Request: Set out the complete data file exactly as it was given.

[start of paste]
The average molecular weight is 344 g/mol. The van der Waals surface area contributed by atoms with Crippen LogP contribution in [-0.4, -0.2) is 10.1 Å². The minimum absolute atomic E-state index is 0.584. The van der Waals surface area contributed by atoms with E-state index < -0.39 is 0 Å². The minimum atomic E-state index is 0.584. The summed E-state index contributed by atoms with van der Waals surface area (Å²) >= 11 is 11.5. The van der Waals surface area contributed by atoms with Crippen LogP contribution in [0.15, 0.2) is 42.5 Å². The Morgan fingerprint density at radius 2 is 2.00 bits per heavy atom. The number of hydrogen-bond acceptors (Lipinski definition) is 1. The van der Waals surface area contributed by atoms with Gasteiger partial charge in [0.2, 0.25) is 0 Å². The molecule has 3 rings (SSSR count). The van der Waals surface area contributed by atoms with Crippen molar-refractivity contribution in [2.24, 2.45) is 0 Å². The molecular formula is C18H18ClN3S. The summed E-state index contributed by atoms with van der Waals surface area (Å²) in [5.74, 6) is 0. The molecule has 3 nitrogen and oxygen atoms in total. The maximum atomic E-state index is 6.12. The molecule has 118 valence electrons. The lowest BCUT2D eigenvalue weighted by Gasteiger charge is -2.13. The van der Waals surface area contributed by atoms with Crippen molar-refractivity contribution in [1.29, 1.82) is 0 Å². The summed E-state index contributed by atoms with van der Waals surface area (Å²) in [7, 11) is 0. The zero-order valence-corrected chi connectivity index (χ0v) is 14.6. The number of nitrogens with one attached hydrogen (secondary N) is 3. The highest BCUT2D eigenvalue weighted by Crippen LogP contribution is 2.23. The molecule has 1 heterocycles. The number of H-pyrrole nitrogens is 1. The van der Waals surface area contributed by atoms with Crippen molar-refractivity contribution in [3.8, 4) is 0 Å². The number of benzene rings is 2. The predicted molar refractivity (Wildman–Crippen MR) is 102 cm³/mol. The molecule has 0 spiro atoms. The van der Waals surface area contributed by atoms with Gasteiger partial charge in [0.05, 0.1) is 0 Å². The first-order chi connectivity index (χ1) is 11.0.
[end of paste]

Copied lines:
The average molecular weight is 344 g/mol. The van der Waals surface area contributed by atoms with Crippen LogP contribution in [-0.4, -0.2) is 10.1 Å². The minimum absolute atomic E-state index is 0.584. The van der Waals surface area contributed by atoms with E-state index < -0.39 is 0 Å². The minimum atomic E-state index is 0.584. The summed E-state index contributed by atoms with van der Waals surface area (Å²) >= 11 is 11.5. The van der Waals surface area contributed by atoms with Crippen LogP contribution in [0.15, 0.2) is 42.5 Å². The Morgan fingerprint density at radius 2 is 2.00 bits per heavy atom. The number of hydrogen-bond acceptors (Lipinski definition) is 1. The van der Waals surface area contributed by atoms with Gasteiger partial charge in [0.2, 0.25) is 0 Å². The molecule has 3 rings (SSSR count). The van der Waals surface area contributed by atoms with Crippen molar-refractivity contribution in [2.24, 2.45) is 0 Å². The molecular formula is C18H18ClN3S. The summed E-state index contributed by atoms with van der Waals surface area (Å²) in [5.74, 6) is 0. The molecule has 3 nitrogen and oxygen atoms in total. The maximum atomic E-state index is 6.12. The molecule has 118 valence electrons. The lowest BCUT2D eigenvalue weighted by Gasteiger charge is -2.13. The van der Waals surface area contributed by atoms with Crippen molar-refractivity contribution in [1.29, 1.82) is 0 Å². The summed E-state index contributed by atoms with van der Waals surface area (Å²) in [7, 11) is 0. The zero-order valence-corrected chi connectivity index (χ0v) is 14.6. The number of nitrogens with one attached hydrogen (secondary N) is 3. The highest BCUT2D eigenvalue weighted by Crippen LogP contribution is 2.23. The molecule has 1 heterocycles. The number of H-pyrrole nitrogens is 1. The van der Waals surface area contributed by atoms with Crippen molar-refractivity contribution in [3.8, 4) is 0 Å². The number of benzene rings is 2. The predicted molar refractivity (Wildman–Crippen MR) is 102 cm³/mol. The molecule has 0 spiro atoms. The van der Waals surface area contributed by atoms with Gasteiger partial charge in [0.05, 0.1) is 0 Å². The first-order chi connectivity index (χ1) is 11.0.